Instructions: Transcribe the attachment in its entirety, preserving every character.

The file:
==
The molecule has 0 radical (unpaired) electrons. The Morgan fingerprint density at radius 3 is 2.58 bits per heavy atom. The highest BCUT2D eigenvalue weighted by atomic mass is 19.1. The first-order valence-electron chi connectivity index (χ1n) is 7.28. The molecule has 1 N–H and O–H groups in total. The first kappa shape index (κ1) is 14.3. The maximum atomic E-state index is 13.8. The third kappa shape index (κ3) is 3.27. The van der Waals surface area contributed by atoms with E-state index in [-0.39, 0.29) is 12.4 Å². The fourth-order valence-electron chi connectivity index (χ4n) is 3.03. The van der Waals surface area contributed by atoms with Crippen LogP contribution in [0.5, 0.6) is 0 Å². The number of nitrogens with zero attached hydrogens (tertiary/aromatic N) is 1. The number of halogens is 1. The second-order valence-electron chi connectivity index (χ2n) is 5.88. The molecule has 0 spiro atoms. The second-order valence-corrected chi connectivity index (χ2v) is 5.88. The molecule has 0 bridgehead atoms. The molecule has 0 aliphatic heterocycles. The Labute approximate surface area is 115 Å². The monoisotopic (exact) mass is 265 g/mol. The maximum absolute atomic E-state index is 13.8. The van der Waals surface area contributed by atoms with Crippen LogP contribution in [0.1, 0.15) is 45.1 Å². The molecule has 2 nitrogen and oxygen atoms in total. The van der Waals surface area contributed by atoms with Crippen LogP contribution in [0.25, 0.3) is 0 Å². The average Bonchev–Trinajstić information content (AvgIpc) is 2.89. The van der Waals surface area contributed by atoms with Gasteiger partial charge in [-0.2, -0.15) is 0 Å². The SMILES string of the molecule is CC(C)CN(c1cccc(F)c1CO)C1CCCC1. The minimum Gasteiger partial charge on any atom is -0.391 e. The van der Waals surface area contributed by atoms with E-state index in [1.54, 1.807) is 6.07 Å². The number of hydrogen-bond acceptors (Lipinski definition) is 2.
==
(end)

The molecule has 0 radical (unpaired) electrons. The Morgan fingerprint density at radius 3 is 2.58 bits per heavy atom. The highest BCUT2D eigenvalue weighted by atomic mass is 19.1. The first-order valence-electron chi connectivity index (χ1n) is 7.28. The molecule has 1 N–H and O–H groups in total. The first kappa shape index (κ1) is 14.3. The maximum atomic E-state index is 13.8. The third kappa shape index (κ3) is 3.27. The van der Waals surface area contributed by atoms with E-state index in [-0.39, 0.29) is 12.4 Å². The fourth-order valence-electron chi connectivity index (χ4n) is 3.03. The van der Waals surface area contributed by atoms with Crippen LogP contribution in [0.5, 0.6) is 0 Å². The number of nitrogens with zero attached hydrogens (tertiary/aromatic N) is 1. The number of halogens is 1. The second-order valence-electron chi connectivity index (χ2n) is 5.88. The molecule has 0 spiro atoms. The second-order valence-corrected chi connectivity index (χ2v) is 5.88. The molecule has 0 bridgehead atoms. The molecule has 0 aliphatic heterocycles. The Labute approximate surface area is 115 Å². The monoisotopic (exact) mass is 265 g/mol. The maximum absolute atomic E-state index is 13.8. The van der Waals surface area contributed by atoms with Crippen LogP contribution in [0.1, 0.15) is 45.1 Å². The molecule has 2 nitrogen and oxygen atoms in total. The van der Waals surface area contributed by atoms with Crippen LogP contribution in [0.25, 0.3) is 0 Å². The average Bonchev–Trinajstić information content (AvgIpc) is 2.89. The van der Waals surface area contributed by atoms with Gasteiger partial charge in [-0.2, -0.15) is 0 Å². The SMILES string of the molecule is CC(C)CN(c1cccc(F)c1CO)C1CCCC1. The minimum Gasteiger partial charge on any atom is -0.391 e. The van der Waals surface area contributed by atoms with E-state index in [1.54, 1.807) is 6.07 Å². The number of hydrogen-bond acceptors (Lipinski definition) is 2.